I chose the field of accounting because

I wanted to set myself up for a career that could support my family. I found that an accounting degree from TTI/COPE is a well-rounded business degree that opens up many doors to a wide variety of industries. That means if you have a solid accounting background, then you’re trained to handle the financial aspect of a business. Many accounting graduates take this knowledge and go on to work in the financial industry, or in any business where accounting skills are an asset — which is pretty much any business. From my graduating class, people went on to work in financial companies, the nursing home industry, and more. For myself, I felt public accounting was the best option, mainly because it offered a stable income with good earning potential.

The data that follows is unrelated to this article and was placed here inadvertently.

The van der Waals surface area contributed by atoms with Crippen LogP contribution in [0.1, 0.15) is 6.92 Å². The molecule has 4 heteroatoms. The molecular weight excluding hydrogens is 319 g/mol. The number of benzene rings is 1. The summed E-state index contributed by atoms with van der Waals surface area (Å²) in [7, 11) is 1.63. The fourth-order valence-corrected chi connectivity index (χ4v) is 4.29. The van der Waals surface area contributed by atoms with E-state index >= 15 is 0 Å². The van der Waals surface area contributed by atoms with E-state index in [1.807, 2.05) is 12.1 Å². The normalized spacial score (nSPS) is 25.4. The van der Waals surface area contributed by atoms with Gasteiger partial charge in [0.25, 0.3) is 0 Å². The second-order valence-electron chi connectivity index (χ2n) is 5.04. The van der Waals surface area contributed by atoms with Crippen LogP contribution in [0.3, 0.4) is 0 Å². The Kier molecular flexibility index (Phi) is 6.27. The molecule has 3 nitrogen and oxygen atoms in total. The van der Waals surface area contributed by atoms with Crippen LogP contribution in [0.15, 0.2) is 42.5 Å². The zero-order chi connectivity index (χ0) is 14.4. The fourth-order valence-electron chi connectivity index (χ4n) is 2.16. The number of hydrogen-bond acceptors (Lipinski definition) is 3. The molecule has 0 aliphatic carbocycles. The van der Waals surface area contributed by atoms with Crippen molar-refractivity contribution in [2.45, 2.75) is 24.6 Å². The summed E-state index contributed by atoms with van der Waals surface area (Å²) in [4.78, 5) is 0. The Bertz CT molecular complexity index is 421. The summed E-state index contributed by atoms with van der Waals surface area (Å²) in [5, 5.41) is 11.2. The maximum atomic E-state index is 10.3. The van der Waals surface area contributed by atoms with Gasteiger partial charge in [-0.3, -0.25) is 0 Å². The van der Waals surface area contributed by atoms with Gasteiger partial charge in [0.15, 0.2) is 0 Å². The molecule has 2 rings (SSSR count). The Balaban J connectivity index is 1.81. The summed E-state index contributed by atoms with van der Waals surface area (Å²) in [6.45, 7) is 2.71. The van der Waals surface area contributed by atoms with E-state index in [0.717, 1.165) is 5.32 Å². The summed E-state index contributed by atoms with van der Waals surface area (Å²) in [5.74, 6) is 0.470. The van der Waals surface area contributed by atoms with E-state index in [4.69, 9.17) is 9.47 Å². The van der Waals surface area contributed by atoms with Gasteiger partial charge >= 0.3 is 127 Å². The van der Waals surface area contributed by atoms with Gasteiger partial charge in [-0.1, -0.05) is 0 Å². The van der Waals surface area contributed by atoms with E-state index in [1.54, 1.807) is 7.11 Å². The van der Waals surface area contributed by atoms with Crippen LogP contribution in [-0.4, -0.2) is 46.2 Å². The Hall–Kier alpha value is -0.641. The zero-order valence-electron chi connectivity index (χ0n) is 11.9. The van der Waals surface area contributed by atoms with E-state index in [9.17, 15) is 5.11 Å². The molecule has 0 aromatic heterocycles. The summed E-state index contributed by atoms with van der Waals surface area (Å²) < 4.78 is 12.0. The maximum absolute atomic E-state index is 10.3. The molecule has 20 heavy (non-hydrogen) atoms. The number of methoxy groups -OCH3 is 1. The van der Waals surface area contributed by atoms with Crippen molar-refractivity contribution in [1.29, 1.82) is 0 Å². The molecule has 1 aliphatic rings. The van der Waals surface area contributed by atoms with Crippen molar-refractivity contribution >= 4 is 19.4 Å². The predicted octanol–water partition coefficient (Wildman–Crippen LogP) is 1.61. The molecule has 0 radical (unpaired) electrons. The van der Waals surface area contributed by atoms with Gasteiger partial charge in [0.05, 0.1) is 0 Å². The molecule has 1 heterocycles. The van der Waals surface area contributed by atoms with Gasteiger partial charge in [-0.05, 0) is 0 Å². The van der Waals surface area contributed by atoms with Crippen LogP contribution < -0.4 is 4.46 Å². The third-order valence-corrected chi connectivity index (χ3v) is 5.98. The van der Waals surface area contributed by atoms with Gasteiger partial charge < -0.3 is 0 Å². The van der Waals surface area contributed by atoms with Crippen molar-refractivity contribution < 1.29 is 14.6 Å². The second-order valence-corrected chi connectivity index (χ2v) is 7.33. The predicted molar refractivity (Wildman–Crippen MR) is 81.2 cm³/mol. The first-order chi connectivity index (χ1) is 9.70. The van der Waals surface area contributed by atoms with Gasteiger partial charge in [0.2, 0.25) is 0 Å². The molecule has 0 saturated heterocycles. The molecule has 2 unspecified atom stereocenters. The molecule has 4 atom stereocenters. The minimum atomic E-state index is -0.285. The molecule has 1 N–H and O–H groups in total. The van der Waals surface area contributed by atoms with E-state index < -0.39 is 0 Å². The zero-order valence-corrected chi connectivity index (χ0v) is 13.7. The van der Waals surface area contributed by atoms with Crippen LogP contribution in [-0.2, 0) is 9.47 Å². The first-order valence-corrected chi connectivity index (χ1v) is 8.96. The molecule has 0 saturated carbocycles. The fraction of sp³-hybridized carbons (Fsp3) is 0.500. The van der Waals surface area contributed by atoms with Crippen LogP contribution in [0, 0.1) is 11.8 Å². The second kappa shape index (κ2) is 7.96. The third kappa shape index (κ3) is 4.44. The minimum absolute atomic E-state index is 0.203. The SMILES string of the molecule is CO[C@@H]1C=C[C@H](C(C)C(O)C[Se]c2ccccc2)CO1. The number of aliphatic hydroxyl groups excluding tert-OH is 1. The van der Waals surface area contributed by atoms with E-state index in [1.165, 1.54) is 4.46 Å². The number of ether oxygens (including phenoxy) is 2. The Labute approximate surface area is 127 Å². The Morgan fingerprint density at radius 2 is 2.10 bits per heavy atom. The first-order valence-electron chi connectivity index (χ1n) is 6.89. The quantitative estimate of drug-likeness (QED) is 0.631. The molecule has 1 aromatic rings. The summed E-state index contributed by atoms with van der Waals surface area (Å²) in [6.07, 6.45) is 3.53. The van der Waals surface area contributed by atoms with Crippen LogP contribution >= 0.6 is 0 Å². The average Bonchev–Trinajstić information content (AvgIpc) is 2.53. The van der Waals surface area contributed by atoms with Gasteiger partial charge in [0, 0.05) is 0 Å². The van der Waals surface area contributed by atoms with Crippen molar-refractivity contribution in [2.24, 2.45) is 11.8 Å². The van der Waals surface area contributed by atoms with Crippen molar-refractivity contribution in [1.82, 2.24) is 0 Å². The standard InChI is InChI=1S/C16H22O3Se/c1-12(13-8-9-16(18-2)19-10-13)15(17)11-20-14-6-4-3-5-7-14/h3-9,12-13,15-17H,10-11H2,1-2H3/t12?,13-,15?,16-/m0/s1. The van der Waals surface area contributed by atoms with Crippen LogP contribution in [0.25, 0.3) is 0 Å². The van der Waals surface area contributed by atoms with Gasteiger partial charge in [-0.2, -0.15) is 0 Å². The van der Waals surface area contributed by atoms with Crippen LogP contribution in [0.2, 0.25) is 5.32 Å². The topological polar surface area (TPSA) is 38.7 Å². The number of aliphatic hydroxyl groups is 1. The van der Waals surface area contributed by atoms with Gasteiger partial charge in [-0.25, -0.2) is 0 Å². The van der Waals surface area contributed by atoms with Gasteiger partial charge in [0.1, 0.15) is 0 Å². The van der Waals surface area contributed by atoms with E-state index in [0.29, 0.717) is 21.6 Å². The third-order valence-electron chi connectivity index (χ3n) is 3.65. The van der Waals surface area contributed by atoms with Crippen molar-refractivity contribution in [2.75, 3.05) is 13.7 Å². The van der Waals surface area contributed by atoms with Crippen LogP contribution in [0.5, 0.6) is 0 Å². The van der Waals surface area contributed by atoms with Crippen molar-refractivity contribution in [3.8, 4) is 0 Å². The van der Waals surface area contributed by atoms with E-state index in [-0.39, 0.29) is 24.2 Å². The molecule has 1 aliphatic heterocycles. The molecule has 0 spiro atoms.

Accountants have a reputation of being boring, but in reality

The job is very exciting and dynamic. They typically have a hand in many aspects of a business, and the job involves a lot of out-of-the-box thinking. You’re never presented with the same problem twice — every client brings with him his own unique set of circumstances, and you need to approach each problem creatively in order to achieve the optimal results for your client, while staying within the rules and regulations.

As an aside, while it’s popular to label accounting firms as working around the law to get their clients tax breaks, this is absolutely not true. No reputable accounting firm will do something illegal. The creativity is to work within the law to achieve good results for your client.

What I love most about the field is

The wide variety of industries you can work with, and the new responsibilities and skills you acquire with each new client.

What I find most challenging about the field is